Employers in the United States are legally required to make sure all employees, regardless of citizenship or national origin, are authorized to work in the United States before hiring them. Employers confirm this by requiring that immigrants show that they have an employment authorization document (EAD).
EADs are commonly referred to as work permits.
A work permit (EAD) is not the same as a work visa, which allows you to work for a specific employer. Once you have a work permit, you can work for any employer in the U.S.
You will need to apply for an EAD if you:
- Are authorized to work in the United States because of your immigration status;
- Are authorized to work in the United States because of your circumstances (for example, you are an asylee, refugee, DACA, or u nonimmigrant) and need evidence of that employment authorization; or
- Are required to apply for permission to work. Examples include:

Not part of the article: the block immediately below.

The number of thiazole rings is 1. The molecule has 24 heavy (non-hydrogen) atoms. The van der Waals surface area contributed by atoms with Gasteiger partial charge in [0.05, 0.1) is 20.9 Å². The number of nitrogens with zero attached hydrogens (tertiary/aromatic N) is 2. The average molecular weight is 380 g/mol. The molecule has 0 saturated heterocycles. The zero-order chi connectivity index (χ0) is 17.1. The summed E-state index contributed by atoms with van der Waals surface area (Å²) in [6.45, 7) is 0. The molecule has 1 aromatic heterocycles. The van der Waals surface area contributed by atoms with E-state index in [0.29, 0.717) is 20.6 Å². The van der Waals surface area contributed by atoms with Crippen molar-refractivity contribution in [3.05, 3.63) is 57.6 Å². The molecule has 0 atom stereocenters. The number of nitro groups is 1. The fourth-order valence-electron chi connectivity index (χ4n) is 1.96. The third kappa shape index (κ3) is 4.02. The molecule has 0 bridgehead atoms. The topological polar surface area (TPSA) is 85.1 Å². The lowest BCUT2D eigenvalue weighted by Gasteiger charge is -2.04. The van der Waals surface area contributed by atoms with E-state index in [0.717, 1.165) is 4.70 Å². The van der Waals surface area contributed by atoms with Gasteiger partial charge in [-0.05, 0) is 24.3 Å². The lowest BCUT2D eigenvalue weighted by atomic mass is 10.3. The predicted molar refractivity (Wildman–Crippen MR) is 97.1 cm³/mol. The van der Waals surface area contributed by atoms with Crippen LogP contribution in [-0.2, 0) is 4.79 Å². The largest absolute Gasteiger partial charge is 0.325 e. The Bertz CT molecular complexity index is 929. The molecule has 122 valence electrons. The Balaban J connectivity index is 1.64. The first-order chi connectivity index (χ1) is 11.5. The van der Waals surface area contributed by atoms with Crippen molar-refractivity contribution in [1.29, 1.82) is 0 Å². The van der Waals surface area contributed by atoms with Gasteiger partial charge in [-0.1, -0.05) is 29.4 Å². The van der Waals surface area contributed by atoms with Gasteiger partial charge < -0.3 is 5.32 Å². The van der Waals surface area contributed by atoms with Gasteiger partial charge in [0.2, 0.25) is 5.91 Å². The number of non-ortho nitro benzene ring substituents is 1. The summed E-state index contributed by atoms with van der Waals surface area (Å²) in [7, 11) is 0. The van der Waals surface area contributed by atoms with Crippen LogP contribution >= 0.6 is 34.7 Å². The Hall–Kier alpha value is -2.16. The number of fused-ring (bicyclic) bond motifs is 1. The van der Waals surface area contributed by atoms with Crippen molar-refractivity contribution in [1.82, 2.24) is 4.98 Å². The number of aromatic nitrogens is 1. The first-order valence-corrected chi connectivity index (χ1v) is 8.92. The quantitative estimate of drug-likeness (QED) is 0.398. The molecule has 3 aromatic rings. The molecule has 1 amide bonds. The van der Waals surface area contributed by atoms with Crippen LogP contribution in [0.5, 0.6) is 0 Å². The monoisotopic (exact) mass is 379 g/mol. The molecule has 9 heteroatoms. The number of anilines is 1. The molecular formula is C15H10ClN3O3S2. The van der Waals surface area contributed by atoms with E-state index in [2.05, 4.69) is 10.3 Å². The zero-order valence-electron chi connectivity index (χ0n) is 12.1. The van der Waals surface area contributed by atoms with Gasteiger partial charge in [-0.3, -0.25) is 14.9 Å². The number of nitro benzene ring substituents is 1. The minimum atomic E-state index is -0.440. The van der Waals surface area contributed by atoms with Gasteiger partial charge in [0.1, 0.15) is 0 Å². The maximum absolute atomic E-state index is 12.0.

- You have a pending Form I-485 (Application to Register Permanent Residence or Adjust Status)
- You have a pending Form I-589 (Application for Asylum for Withholding of Removal).
- You have a nonimmigrant status that allows you to be in the United States but does not allow you to work in the United States without first seeking permission from USCIS (such as an F-1 or M-1 student).
Legal Permanent Residents (LPRs), also known as green card holders, are not required to apply for employment authorization. You also do not need to apply for an EAD if you have a nonimmigrant visa that authorizes you to work for a specific employer (H1B, L1B, O, or P visa).
Working in the United States without an EAD is never a good idea and could lead to deportation. You could also be barred from entering the U.S. for 3 -10 years and could have a harder time trying to apply in the future.
If you would like to learn more about working in the United States, contact the employment-based immigration attorneys at the Scott Law Firm today!